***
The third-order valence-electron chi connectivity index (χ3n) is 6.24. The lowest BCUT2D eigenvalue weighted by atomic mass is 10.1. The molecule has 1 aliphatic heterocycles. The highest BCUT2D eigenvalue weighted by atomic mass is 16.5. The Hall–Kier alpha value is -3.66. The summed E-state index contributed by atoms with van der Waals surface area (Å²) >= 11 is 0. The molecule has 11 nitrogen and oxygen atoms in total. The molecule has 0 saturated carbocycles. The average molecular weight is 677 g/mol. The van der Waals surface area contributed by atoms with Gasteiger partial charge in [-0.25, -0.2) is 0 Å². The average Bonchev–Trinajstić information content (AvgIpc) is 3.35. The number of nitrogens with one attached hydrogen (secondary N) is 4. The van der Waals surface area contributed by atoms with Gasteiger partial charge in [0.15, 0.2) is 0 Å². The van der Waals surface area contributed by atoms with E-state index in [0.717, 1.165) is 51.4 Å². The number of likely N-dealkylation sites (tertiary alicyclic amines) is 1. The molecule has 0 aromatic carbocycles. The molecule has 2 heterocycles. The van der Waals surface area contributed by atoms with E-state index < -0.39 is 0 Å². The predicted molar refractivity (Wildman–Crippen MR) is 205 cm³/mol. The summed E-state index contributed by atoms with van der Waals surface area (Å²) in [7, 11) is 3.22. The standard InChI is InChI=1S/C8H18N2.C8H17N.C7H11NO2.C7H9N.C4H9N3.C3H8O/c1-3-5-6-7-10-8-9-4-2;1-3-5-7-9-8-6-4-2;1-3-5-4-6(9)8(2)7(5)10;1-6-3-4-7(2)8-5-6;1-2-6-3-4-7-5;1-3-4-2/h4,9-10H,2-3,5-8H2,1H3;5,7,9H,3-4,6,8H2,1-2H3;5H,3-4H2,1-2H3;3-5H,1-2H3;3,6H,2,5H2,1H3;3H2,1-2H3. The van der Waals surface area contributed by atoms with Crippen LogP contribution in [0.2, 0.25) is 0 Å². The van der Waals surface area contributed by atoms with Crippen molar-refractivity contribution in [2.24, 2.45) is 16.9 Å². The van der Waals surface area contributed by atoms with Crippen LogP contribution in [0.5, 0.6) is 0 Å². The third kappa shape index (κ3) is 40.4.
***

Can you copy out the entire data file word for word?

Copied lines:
The third-order valence-electron chi connectivity index (χ3n) is 6.24. The lowest BCUT2D eigenvalue weighted by atomic mass is 10.1. The molecule has 1 aliphatic heterocycles. The highest BCUT2D eigenvalue weighted by atomic mass is 16.5. The Hall–Kier alpha value is -3.66. The summed E-state index contributed by atoms with van der Waals surface area (Å²) >= 11 is 0. The molecule has 11 nitrogen and oxygen atoms in total. The molecule has 0 saturated carbocycles. The average molecular weight is 677 g/mol. The van der Waals surface area contributed by atoms with Gasteiger partial charge in [-0.25, -0.2) is 0 Å². The average Bonchev–Trinajstić information content (AvgIpc) is 3.35. The number of nitrogens with one attached hydrogen (secondary N) is 4. The van der Waals surface area contributed by atoms with Gasteiger partial charge in [0.15, 0.2) is 0 Å². The van der Waals surface area contributed by atoms with E-state index in [0.717, 1.165) is 51.4 Å². The number of likely N-dealkylation sites (tertiary alicyclic amines) is 1. The molecule has 0 aromatic carbocycles. The molecule has 2 heterocycles. The van der Waals surface area contributed by atoms with E-state index < -0.39 is 0 Å². The predicted molar refractivity (Wildman–Crippen MR) is 205 cm³/mol. The summed E-state index contributed by atoms with van der Waals surface area (Å²) in [7, 11) is 3.22. The standard InChI is InChI=1S/C8H18N2.C8H17N.C7H11NO2.C7H9N.C4H9N3.C3H8O/c1-3-5-6-7-10-8-9-4-2;1-3-5-7-9-8-6-4-2;1-3-5-4-6(9)8(2)7(5)10;1-6-3-4-7(2)8-5-6;1-2-6-3-4-7-5;1-3-4-2/h4,9-10H,2-3,5-8H2,1H3;5,7,9H,3-4,6,8H2,1-2H3;5H,3-4H2,1-2H3;3-5H,1-2H3;3,6H,2,5H2,1H3;3H2,1-2H3. The van der Waals surface area contributed by atoms with Crippen LogP contribution in [0.2, 0.25) is 0 Å². The van der Waals surface area contributed by atoms with Crippen molar-refractivity contribution in [2.24, 2.45) is 16.9 Å². The van der Waals surface area contributed by atoms with Crippen LogP contribution in [0.5, 0.6) is 0 Å². The third kappa shape index (κ3) is 40.4.